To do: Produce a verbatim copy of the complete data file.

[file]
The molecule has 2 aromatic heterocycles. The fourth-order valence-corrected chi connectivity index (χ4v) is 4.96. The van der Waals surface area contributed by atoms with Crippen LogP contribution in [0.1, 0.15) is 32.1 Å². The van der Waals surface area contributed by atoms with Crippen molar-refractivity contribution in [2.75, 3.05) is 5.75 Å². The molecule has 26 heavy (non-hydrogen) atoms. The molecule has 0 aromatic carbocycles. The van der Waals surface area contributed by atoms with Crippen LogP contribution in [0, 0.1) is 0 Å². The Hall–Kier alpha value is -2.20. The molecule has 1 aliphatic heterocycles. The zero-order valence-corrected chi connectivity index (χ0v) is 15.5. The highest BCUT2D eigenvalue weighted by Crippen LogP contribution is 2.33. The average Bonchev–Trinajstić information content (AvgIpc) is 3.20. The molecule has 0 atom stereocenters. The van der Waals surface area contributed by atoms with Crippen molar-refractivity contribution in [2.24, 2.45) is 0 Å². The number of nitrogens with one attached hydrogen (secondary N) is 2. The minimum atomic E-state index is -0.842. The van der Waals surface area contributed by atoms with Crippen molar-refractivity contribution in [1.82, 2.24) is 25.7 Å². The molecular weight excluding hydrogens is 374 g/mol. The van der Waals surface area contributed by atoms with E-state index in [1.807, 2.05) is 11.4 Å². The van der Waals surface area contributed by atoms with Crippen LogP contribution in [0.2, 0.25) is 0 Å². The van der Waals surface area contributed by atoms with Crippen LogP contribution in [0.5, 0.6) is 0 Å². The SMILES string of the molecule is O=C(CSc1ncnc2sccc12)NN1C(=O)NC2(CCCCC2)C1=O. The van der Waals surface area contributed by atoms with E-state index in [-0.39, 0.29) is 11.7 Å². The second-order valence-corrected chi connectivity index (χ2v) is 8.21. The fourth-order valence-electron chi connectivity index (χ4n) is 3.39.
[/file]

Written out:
The molecule has 2 aromatic heterocycles. The fourth-order valence-corrected chi connectivity index (χ4v) is 4.96. The van der Waals surface area contributed by atoms with Crippen LogP contribution in [0.1, 0.15) is 32.1 Å². The van der Waals surface area contributed by atoms with Crippen molar-refractivity contribution in [2.75, 3.05) is 5.75 Å². The molecule has 26 heavy (non-hydrogen) atoms. The molecule has 0 aromatic carbocycles. The van der Waals surface area contributed by atoms with Crippen LogP contribution in [0, 0.1) is 0 Å². The Hall–Kier alpha value is -2.20. The molecule has 1 aliphatic heterocycles. The zero-order valence-corrected chi connectivity index (χ0v) is 15.5. The highest BCUT2D eigenvalue weighted by Crippen LogP contribution is 2.33. The average Bonchev–Trinajstić information content (AvgIpc) is 3.20. The molecule has 0 atom stereocenters. The van der Waals surface area contributed by atoms with Crippen molar-refractivity contribution in [2.24, 2.45) is 0 Å². The number of nitrogens with one attached hydrogen (secondary N) is 2. The minimum atomic E-state index is -0.842. The van der Waals surface area contributed by atoms with Crippen molar-refractivity contribution in [1.82, 2.24) is 25.7 Å². The molecular weight excluding hydrogens is 374 g/mol. The van der Waals surface area contributed by atoms with E-state index in [1.807, 2.05) is 11.4 Å². The van der Waals surface area contributed by atoms with Crippen LogP contribution in [0.2, 0.25) is 0 Å². The van der Waals surface area contributed by atoms with Crippen LogP contribution in [0.5, 0.6) is 0 Å². The SMILES string of the molecule is O=C(CSc1ncnc2sccc12)NN1C(=O)NC2(CCCCC2)C1=O. The van der Waals surface area contributed by atoms with E-state index in [-0.39, 0.29) is 11.7 Å². The second-order valence-corrected chi connectivity index (χ2v) is 8.21. The fourth-order valence-electron chi connectivity index (χ4n) is 3.39.